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Investors look forward to a boom in economic recovery, as inflation declines

According to the monetary policy committee, the country has recently registered inflation of 9% which has been the lowest in the past five months. The decline in inflation spearheads glimmering economic recovery through ease of cost of living which has been glaring over the past years.

However, the adverse effect of inflation over the past years cannot be overlooked as it has affected the Kenyan shilling, which has continuously lost its value as compared to international currencies, hence discouraging the purchase of Kenyan goods. Additionally, inflation has caused a sudden shift in the market as investors hoard their money due to the unpredictability of the market.

Economists and financial analysts have expressed that the environment for economic growth might become hostile for Kenyans as the cost of loans is expected to become expensive and consumer budgets will be expected to continue being suppressed by inflation.

With the Inflation rate, the base lending rate is concomitantly high, hence banks have become less profitable in general and therefore less willing to lend. For this reason, financial experts have reached a consensus that the environment for economic growth might become hostile for Kenyans as the cost of loans is expected to become expensive and consumer budgets will be expected to continue being suppressed by inflation. This has led to investors predicting a crescendo in the economy hence loading up on risky assets and borrowers saving up their money for a rainy day.

Businesses, for instance, will be expected to tighten their purse strings for with the spike in interest rates, they will find it more expensive to borrow and invest and that generally means less economic activity resulting in fewer jobs. Fewer jobs and lower wages consequently mean less money for households thus consumer confidence might suffer leading to less spending. With the foreseen depressed economic activity, businesses will be more reluctant to raise their prices and that will tend to pull back inflation.

In as much as raising interest rates can corral inflation, there is an impediment to the whole process, as it might lead to widespread economic pain.  The brake pedal has a delay hence it might take as long as two years to see the full results from the interest rate changes.

In a bid to anchor inflationary pressures, the apex bank had decided to tighten monetary policy in November (50 bps) which is still transmitting in the economy. In addition, the outlook for global growth has also surged with easing inflation pressures in major economies particularly in the US and China since the lifting of Covid-19 restrictions.

Moreover, the government has also come up with terms to bolster the economy by allowing duty-free imports such as maize, rice and sugar and enabling CBK foreign reserves to continue to provide adequate cover and buffer against any short-term shocks in the foreign exchange market. The process of injecting bank reserves into the economy is through a policy of quantitative easing which is an expansionary monetary policy through which the central bank purchases government bonds and other securities to increase the money supply. This move lowers long-term borrowing costs to support spending in the economy hence hitting the inflation target. However, quantitative easing brings about a fall in the interest rates in the short run, as in the long run it might lead to inflation which causes the interest rates to rise causing the exact opposite of financial stability. Hence it is advisable for it to be monitored closely.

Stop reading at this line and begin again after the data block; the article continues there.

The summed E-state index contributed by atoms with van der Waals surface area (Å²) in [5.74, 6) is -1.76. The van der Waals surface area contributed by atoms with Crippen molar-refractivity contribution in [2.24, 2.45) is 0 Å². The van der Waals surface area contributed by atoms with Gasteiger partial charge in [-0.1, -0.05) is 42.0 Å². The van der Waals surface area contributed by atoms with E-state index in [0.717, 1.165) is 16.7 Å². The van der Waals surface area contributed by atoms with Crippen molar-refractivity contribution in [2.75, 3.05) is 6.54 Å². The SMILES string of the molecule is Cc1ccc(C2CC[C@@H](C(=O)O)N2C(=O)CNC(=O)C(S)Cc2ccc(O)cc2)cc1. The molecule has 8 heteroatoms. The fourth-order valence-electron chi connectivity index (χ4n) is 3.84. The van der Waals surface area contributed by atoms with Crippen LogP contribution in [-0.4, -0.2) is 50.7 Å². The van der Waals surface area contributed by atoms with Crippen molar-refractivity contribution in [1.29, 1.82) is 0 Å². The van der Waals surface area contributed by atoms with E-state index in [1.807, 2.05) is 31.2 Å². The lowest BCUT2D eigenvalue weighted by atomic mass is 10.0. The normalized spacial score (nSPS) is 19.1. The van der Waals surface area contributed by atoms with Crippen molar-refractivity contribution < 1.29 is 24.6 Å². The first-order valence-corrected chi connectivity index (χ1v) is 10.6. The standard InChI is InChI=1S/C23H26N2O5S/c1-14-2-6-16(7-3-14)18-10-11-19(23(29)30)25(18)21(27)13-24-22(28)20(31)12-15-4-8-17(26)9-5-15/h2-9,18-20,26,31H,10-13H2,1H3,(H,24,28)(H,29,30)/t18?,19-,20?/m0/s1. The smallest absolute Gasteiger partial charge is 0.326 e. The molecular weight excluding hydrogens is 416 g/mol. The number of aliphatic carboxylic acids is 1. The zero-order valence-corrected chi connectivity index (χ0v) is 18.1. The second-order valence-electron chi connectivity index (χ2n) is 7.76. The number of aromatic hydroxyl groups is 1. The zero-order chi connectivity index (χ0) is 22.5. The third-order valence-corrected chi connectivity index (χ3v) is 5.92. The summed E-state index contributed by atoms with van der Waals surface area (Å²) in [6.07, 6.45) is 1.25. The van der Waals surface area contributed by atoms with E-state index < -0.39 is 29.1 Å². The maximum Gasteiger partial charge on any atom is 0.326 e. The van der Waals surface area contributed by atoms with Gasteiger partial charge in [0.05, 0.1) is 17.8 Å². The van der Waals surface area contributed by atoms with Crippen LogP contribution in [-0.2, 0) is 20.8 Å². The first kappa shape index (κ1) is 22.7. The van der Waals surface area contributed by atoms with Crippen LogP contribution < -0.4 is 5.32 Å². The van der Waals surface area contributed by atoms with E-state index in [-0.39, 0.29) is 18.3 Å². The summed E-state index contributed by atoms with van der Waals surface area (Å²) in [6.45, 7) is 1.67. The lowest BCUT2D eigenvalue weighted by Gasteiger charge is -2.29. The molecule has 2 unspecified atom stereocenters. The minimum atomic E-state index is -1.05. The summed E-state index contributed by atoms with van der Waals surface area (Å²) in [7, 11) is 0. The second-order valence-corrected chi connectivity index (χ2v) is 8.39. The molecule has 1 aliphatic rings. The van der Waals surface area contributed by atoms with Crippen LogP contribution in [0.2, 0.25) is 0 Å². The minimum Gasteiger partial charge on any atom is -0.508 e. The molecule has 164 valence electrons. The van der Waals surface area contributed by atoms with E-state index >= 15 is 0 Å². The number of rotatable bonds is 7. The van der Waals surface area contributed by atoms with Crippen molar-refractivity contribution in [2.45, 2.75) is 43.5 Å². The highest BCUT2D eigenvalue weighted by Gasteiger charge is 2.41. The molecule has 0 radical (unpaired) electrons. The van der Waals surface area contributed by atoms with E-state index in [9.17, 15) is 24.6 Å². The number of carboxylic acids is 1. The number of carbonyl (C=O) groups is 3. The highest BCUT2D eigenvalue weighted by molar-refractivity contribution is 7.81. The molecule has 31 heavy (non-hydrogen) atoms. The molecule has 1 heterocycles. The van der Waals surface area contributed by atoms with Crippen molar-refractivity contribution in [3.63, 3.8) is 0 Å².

Moreover, outward forces such as the IMF have also come together to ensure the economy remains resilient by providing financial support and information on economic policies that will aid in tapering the depressed economy. Since Covid-19 took a toll on the economy, IMF has ensured that the economies in third-world countries remain afloat through the provision of finances in order to revamp the economies.

Additionally, it has also been noted that the cash reserve ratio is set at 5.25 percent of the bank’s domestic and foreign currency deposit liabilities an improvement from 4.3 percent and a clear indication of growth in terms of liquid assets.

It is therefore safe to say that, even though it is at a snail-like speed the country might be recovering from the past economic depression. The monetary policy committee is set to meet again in March 2023 to continue giving their review.

Gertrude Wachira is currently pursuing her degree in Financial Economics at Strathmore University. Her academic pursuits reflect her passion for multidisciplinary fields such as Economics, Public Policy and Governance. Additionally, she has a keen interest in reporting on business news, further highlighting her commitment to staying up to date with the latest developments in the industry. She can be reached at

Guest author The Platform Magazine